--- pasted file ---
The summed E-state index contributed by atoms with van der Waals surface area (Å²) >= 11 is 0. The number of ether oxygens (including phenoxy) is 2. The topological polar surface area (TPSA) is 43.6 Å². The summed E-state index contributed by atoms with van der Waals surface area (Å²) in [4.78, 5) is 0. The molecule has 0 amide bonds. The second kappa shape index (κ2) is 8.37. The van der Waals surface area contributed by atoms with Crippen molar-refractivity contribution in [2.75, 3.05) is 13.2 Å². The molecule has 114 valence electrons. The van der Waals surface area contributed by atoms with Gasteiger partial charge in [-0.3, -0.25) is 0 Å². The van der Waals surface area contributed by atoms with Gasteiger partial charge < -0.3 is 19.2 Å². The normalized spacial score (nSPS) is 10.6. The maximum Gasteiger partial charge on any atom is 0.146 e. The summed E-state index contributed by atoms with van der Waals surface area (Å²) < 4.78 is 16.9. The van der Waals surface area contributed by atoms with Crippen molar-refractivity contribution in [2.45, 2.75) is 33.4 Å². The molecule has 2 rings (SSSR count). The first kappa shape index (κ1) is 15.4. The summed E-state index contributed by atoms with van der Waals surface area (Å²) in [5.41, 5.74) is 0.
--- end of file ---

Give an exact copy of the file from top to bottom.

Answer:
The summed E-state index contributed by atoms with van der Waals surface area (Å²) >= 11 is 0. The number of ether oxygens (including phenoxy) is 2. The topological polar surface area (TPSA) is 43.6 Å². The summed E-state index contributed by atoms with van der Waals surface area (Å²) in [4.78, 5) is 0. The molecule has 0 amide bonds. The second kappa shape index (κ2) is 8.37. The van der Waals surface area contributed by atoms with Crippen molar-refractivity contribution in [2.75, 3.05) is 13.2 Å². The molecule has 114 valence electrons. The van der Waals surface area contributed by atoms with Gasteiger partial charge in [-0.3, -0.25) is 0 Å². The van der Waals surface area contributed by atoms with Gasteiger partial charge < -0.3 is 19.2 Å². The normalized spacial score (nSPS) is 10.6. The maximum Gasteiger partial charge on any atom is 0.146 e. The summed E-state index contributed by atoms with van der Waals surface area (Å²) < 4.78 is 16.9. The van der Waals surface area contributed by atoms with Crippen molar-refractivity contribution in [2.45, 2.75) is 33.4 Å². The molecule has 2 rings (SSSR count). The first kappa shape index (κ1) is 15.4. The summed E-state index contributed by atoms with van der Waals surface area (Å²) in [5.41, 5.74) is 0.